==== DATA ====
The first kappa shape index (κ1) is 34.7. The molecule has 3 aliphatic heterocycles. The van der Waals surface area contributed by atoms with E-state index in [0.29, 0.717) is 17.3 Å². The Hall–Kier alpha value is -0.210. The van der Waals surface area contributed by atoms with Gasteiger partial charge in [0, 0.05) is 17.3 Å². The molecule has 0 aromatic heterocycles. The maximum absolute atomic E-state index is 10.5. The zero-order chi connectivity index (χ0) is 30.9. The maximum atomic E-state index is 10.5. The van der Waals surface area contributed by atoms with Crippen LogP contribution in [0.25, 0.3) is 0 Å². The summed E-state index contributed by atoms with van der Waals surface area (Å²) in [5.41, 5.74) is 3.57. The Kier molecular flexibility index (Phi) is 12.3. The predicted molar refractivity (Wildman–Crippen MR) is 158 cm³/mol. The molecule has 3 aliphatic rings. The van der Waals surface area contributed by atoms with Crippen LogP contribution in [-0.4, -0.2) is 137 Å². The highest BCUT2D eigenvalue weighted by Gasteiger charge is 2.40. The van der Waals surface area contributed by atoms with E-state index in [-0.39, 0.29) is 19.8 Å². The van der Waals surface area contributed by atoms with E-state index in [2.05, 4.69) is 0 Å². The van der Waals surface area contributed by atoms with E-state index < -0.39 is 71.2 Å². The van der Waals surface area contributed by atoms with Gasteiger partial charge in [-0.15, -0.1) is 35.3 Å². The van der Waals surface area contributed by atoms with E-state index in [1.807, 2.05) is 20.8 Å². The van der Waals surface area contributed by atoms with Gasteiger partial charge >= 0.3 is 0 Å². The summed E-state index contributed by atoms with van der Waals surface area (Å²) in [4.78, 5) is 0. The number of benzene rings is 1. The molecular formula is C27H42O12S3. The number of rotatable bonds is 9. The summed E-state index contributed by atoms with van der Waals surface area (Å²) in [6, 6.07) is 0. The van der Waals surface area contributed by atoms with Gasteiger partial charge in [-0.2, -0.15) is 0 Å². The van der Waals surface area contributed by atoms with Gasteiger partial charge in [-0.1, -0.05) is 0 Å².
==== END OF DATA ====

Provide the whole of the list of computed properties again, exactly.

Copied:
The first kappa shape index (κ1) is 34.7. The molecule has 3 aliphatic heterocycles. The van der Waals surface area contributed by atoms with E-state index in [0.29, 0.717) is 17.3 Å². The Hall–Kier alpha value is -0.210. The van der Waals surface area contributed by atoms with Gasteiger partial charge in [0, 0.05) is 17.3 Å². The molecule has 0 aromatic heterocycles. The maximum absolute atomic E-state index is 10.5. The zero-order chi connectivity index (χ0) is 30.9. The maximum atomic E-state index is 10.5. The van der Waals surface area contributed by atoms with Crippen LogP contribution in [0.25, 0.3) is 0 Å². The summed E-state index contributed by atoms with van der Waals surface area (Å²) in [5.41, 5.74) is 3.57. The Kier molecular flexibility index (Phi) is 12.3. The predicted molar refractivity (Wildman–Crippen MR) is 158 cm³/mol. The molecule has 3 aliphatic rings. The van der Waals surface area contributed by atoms with Crippen LogP contribution in [-0.4, -0.2) is 137 Å². The highest BCUT2D eigenvalue weighted by Gasteiger charge is 2.40. The van der Waals surface area contributed by atoms with E-state index in [-0.39, 0.29) is 19.8 Å². The van der Waals surface area contributed by atoms with E-state index in [2.05, 4.69) is 0 Å². The van der Waals surface area contributed by atoms with E-state index < -0.39 is 71.2 Å². The van der Waals surface area contributed by atoms with Gasteiger partial charge in [-0.15, -0.1) is 35.3 Å². The van der Waals surface area contributed by atoms with E-state index in [1.807, 2.05) is 20.8 Å². The van der Waals surface area contributed by atoms with Gasteiger partial charge >= 0.3 is 0 Å². The summed E-state index contributed by atoms with van der Waals surface area (Å²) in [4.78, 5) is 0. The number of benzene rings is 1. The molecular formula is C27H42O12S3. The number of rotatable bonds is 9. The summed E-state index contributed by atoms with van der Waals surface area (Å²) in [6, 6.07) is 0. The van der Waals surface area contributed by atoms with Gasteiger partial charge in [-0.2, -0.15) is 0 Å². The van der Waals surface area contributed by atoms with Gasteiger partial charge in [-0.1, -0.05) is 0 Å².